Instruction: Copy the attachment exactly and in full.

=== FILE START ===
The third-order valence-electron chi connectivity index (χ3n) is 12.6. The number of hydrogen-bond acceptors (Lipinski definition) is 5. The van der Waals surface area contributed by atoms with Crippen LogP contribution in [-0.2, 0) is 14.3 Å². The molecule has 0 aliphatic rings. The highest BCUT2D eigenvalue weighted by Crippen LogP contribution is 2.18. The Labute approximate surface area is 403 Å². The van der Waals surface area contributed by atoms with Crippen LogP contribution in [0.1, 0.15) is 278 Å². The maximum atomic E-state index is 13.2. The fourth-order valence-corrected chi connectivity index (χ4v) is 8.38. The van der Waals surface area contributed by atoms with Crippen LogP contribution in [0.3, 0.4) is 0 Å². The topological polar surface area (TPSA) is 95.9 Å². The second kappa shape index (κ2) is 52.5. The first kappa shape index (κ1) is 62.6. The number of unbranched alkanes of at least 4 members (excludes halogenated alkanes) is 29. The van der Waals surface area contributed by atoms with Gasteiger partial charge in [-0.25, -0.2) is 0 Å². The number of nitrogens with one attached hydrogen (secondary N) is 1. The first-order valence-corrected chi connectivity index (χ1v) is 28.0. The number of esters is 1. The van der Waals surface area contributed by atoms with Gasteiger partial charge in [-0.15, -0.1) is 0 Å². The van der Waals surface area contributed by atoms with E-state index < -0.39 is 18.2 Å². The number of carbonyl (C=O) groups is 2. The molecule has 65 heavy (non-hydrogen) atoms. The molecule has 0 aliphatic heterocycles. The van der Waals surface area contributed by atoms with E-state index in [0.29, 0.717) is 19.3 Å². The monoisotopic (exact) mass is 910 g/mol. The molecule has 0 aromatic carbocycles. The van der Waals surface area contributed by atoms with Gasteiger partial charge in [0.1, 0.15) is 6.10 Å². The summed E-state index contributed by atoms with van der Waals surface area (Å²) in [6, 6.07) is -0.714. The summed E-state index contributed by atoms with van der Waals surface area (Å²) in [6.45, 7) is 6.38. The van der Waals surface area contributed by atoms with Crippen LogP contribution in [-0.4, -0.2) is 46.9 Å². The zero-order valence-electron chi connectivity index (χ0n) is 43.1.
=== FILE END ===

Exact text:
The third-order valence-electron chi connectivity index (χ3n) is 12.6. The number of hydrogen-bond acceptors (Lipinski definition) is 5. The van der Waals surface area contributed by atoms with Crippen LogP contribution in [-0.2, 0) is 14.3 Å². The molecule has 0 aliphatic rings. The highest BCUT2D eigenvalue weighted by Crippen LogP contribution is 2.18. The Labute approximate surface area is 403 Å². The van der Waals surface area contributed by atoms with Crippen LogP contribution in [0.1, 0.15) is 278 Å². The maximum atomic E-state index is 13.2. The fourth-order valence-corrected chi connectivity index (χ4v) is 8.38. The van der Waals surface area contributed by atoms with Crippen LogP contribution in [0.3, 0.4) is 0 Å². The topological polar surface area (TPSA) is 95.9 Å². The second kappa shape index (κ2) is 52.5. The first kappa shape index (κ1) is 62.6. The number of unbranched alkanes of at least 4 members (excludes halogenated alkanes) is 29. The van der Waals surface area contributed by atoms with Gasteiger partial charge in [-0.25, -0.2) is 0 Å². The number of nitrogens with one attached hydrogen (secondary N) is 1. The first-order valence-corrected chi connectivity index (χ1v) is 28.0. The number of esters is 1. The van der Waals surface area contributed by atoms with Gasteiger partial charge in [-0.15, -0.1) is 0 Å². The van der Waals surface area contributed by atoms with E-state index < -0.39 is 18.2 Å². The number of carbonyl (C=O) groups is 2. The molecule has 65 heavy (non-hydrogen) atoms. The molecule has 0 aliphatic heterocycles. The van der Waals surface area contributed by atoms with E-state index in [0.29, 0.717) is 19.3 Å². The monoisotopic (exact) mass is 910 g/mol. The molecule has 0 aromatic carbocycles. The van der Waals surface area contributed by atoms with Gasteiger partial charge in [0.1, 0.15) is 6.10 Å². The summed E-state index contributed by atoms with van der Waals surface area (Å²) in [6, 6.07) is -0.714. The summed E-state index contributed by atoms with van der Waals surface area (Å²) in [6.45, 7) is 6.38. The van der Waals surface area contributed by atoms with Crippen LogP contribution in [-0.4, -0.2) is 46.9 Å². The zero-order valence-electron chi connectivity index (χ0n) is 43.1.